Year A – Epiphany 7 – Leviticus 19:1-2, 9-18

Leviticus 19:1–2, 9–18 – The LORD spoke to Moses, saying: 2 Speak to all the congregation of the people of Israel and say to them: You shall be holy, for I the LORD your God am holy. 9 When you reap the harvest of your land, you shall not reap to the very edges of your field, or gather the gleanings of your harvest. 10 You shall not strip your vineyard bare, or gather the fallen grapes of your vineyard; you shall leave them for the poor and the alien: I am the LORD your God. 11 You shall not steal; you shall not deal falsely; and you shall not lie to one another. 12 And you shall not swear falsely by my name, profaning the name of your God: I am the LORD. 13 You shall not defraud your neighbor; you shall not steal; and you shall not keep for yourself the wages of a laborer until morning. 14 You shall not revile the deaf or put a stumbling block before the blind; you shall fear your God: I am the LORD. 15 You shall not render an unjust judgment; you shall not be partial to the poor or defer to the great: with justice you shall judge your neighbor. 16 You shall not go around as a slanderer among your people, and you shall not profit by the blood of your neighbor: I am the LORD. 17 You shall not hate in your heart anyone of your kin; you shall reprove your neighbor, or you will incur guilt yourself. 18 You shall not take vengeance or bear a grudge against any of your people, but you shall love your neighbor as yourself: I am the LORD.

Summary – Leviticus 19 begins with the call for Israel to be like Yahweh. Yahweh is holy and that holiness is manifest in kindness. God is kind and so you shall not take all the produce of your land for yourselves, but rather leave some to be gleaned by the poor and the non-Israelite in the Land. Even so, don’t steal or cheat or lie. God tells the truth and does not rob, but freely gives. God does not defraud us or hold back what is good. God cares for those with disabilities. He does not make fun of the deaf or blind. He does not slander us or hate His people. Love your neighbor as yourself because we are to be like God in His gracious and just character.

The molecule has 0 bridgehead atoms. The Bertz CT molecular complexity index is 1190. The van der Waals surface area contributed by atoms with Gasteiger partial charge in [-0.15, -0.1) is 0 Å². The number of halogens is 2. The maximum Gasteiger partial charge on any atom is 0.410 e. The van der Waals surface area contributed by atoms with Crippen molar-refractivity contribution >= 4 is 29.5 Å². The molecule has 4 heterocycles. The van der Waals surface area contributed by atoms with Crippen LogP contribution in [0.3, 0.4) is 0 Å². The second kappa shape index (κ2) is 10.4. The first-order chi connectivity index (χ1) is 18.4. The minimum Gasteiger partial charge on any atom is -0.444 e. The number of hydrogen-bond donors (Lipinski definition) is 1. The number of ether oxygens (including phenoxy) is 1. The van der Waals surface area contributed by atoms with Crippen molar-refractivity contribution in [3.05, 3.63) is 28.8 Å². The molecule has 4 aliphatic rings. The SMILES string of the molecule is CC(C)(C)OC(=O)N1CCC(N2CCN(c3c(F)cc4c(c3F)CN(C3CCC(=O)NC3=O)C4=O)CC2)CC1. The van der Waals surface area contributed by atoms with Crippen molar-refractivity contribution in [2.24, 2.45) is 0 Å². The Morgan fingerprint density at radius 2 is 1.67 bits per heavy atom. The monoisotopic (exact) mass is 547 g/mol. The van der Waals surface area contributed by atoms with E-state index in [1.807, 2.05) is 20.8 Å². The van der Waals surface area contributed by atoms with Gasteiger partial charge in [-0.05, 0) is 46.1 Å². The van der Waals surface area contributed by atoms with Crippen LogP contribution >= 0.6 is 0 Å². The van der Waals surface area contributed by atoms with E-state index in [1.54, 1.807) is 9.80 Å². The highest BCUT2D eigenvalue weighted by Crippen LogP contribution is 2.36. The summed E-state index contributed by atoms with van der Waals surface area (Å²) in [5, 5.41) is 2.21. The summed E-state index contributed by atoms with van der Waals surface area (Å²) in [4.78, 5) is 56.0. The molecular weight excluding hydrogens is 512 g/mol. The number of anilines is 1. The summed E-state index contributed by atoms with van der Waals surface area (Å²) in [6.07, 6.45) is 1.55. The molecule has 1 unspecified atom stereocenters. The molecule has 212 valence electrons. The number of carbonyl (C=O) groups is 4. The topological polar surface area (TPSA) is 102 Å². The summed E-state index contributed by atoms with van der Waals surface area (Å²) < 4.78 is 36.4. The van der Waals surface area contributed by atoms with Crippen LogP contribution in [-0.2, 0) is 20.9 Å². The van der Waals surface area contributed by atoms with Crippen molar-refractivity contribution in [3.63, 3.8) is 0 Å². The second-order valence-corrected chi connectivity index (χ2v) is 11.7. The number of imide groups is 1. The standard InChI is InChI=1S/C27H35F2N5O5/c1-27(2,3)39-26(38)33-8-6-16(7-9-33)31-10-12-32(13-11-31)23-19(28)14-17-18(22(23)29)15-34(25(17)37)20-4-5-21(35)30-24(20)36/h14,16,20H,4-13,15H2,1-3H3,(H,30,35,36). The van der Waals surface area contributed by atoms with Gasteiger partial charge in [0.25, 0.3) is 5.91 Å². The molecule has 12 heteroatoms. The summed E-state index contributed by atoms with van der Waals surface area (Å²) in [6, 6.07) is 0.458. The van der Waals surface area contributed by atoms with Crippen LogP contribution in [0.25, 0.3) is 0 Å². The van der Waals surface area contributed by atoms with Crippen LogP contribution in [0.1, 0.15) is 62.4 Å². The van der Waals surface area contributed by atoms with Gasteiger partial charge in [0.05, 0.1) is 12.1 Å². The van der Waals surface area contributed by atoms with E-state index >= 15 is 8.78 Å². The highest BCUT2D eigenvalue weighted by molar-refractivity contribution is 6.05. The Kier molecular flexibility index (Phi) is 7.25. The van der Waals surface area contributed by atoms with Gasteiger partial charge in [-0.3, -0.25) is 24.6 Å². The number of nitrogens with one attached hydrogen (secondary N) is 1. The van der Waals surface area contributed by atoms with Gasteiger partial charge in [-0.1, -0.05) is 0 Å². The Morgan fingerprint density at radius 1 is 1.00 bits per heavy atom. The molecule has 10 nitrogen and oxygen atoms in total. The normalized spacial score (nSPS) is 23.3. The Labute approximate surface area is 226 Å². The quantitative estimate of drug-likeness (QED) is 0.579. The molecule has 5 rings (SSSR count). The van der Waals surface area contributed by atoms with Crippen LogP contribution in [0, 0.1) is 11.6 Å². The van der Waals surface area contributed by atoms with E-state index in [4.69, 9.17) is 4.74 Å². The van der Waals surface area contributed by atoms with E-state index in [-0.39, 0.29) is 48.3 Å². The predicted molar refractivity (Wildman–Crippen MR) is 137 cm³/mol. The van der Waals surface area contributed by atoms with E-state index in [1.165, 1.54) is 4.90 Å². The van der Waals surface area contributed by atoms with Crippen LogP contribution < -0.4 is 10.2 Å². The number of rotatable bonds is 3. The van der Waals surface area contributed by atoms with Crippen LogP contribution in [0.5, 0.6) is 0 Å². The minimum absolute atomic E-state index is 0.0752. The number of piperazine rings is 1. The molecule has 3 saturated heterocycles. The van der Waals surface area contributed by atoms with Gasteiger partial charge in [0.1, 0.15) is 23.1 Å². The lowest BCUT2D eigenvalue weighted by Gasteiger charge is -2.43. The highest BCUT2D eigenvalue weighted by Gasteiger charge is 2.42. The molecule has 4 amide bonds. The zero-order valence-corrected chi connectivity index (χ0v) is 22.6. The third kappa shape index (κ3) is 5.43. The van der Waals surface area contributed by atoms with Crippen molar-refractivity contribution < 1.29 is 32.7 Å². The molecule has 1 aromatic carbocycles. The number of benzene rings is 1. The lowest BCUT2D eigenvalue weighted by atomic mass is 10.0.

Insight – In light of the Exodus from Egypt, we can see that God treats His people graciously. Earlier in the book there is a rationale attached to the command to be like the Lord: “For I am the LORD who brought you up from the land of Egypt to be your God; thus you shall be holy, for I am holy” (11:45). Because God delivered His people we are to be holy. If we unpack this, it means because God has saved and provided for us, we should desire to obey Him. This is very consistent with the New Testament’s teaching that since we have been give salvation by grace, we should strive to walk in good works (e.g., Eph. 2:8-10). Even more, we should want to be like God’s gracious and just character since He is our Deliverer. Compare and contrast your SlaveMaster Egyptians with God: Your Masters in Egypt would not let you worship the true God (commandments 1-3); they made you work without rest (4th commandment); they stole authority (5th commandment); they killed and hated you (6th); they broke the sanctity of marriage and family (even killing your children) (7th); they stole your labor (8th); they did not speak the truth (9th); they coveted what was not their own (10th). So don’t be like your Masters in Egypt, be like the true and gracious God who saved you.

Discussion – What are ways that we act more like the slaving Egyptian masters than God?